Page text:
The thermocouple is a device that generates electricity when heat is applied to the tip of it.
Copper Tube Thermocouple
The tip of the thermocouple sets in the burner flame, and the nut at the other end of the thermocouple screws
into the top of the safety valve, or other device. Since part of the conductor is a copper tube, the connection
at the safety valve appears to be some sort of a propane plumbing connection. It's not. It is an electrical
connection. Inside the copper tubing is a wire which is insulated from the tubing. These two parts (the copper
tubing and wire) make up the "wiring" for an electrical circuit. At the end of the thermocouple is an insulator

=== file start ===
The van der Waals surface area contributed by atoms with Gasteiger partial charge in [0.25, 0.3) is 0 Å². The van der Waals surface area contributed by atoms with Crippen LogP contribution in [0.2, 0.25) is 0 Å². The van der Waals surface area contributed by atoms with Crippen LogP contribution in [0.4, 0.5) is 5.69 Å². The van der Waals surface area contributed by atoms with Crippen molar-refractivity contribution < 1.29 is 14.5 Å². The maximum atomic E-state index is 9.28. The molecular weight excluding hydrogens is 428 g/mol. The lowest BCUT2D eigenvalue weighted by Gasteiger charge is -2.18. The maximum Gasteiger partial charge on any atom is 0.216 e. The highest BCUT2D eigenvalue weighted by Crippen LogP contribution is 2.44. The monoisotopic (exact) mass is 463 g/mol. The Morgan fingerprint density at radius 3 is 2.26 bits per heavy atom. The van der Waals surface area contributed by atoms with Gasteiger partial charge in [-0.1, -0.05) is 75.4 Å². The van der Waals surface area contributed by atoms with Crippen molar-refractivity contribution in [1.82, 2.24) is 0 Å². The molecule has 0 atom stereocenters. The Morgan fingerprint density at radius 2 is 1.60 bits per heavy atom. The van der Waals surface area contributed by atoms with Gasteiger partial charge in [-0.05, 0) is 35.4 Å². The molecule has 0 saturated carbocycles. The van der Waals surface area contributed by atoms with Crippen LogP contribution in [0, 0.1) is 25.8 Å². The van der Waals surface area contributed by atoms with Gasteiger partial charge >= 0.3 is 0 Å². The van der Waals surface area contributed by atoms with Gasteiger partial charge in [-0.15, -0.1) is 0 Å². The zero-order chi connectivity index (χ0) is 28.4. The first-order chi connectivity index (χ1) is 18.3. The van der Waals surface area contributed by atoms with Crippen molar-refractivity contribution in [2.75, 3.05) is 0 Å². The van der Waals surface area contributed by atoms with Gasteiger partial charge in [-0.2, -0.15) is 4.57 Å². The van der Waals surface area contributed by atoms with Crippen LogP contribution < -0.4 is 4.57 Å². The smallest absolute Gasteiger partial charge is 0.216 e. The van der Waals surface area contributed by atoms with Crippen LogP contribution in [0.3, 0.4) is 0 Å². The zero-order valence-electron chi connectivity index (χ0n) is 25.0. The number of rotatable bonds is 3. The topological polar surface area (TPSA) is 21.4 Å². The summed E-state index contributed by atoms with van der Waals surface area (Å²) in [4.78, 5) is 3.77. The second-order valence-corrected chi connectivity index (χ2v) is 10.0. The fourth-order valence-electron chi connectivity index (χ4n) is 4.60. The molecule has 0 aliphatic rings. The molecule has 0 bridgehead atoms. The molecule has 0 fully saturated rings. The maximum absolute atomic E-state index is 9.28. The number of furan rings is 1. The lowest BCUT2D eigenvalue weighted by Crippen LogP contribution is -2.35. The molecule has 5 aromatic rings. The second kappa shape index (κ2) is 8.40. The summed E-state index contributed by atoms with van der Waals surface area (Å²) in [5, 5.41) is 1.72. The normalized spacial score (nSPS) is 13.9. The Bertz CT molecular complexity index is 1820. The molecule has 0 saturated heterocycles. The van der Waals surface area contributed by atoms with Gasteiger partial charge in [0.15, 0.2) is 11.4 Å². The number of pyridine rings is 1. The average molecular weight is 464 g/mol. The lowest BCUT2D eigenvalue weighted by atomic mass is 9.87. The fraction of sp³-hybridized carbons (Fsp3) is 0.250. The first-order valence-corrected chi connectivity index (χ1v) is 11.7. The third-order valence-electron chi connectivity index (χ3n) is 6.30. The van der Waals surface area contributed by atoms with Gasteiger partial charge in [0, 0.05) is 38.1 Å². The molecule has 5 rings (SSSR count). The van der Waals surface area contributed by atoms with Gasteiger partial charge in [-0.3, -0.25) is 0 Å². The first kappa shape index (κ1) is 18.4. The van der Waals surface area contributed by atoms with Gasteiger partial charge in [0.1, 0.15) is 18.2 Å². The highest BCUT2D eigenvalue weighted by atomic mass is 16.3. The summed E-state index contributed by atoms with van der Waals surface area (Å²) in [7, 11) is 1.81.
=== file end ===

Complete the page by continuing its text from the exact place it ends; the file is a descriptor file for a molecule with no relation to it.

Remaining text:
that keeps the inside wire from touching the nut which has contact with the outer copper tube. This type of
thermocouple generates between 14 and 30 millivolts when heated. The connection to the safety valve should be
snug, but not over tightened. Too tight of a connection will flatten the insulator and cause a short circuit.
Wire Type Thermocouple
This type of thermocouple is essentially the same as the one above, except that it has two wires coming from
the tip instead of the copper tubing. When heat from the burner is applied to the tip of this thermocouple
it will produce between 25 and 35 millivolts. This can be measured at the connectors at the end of the wires.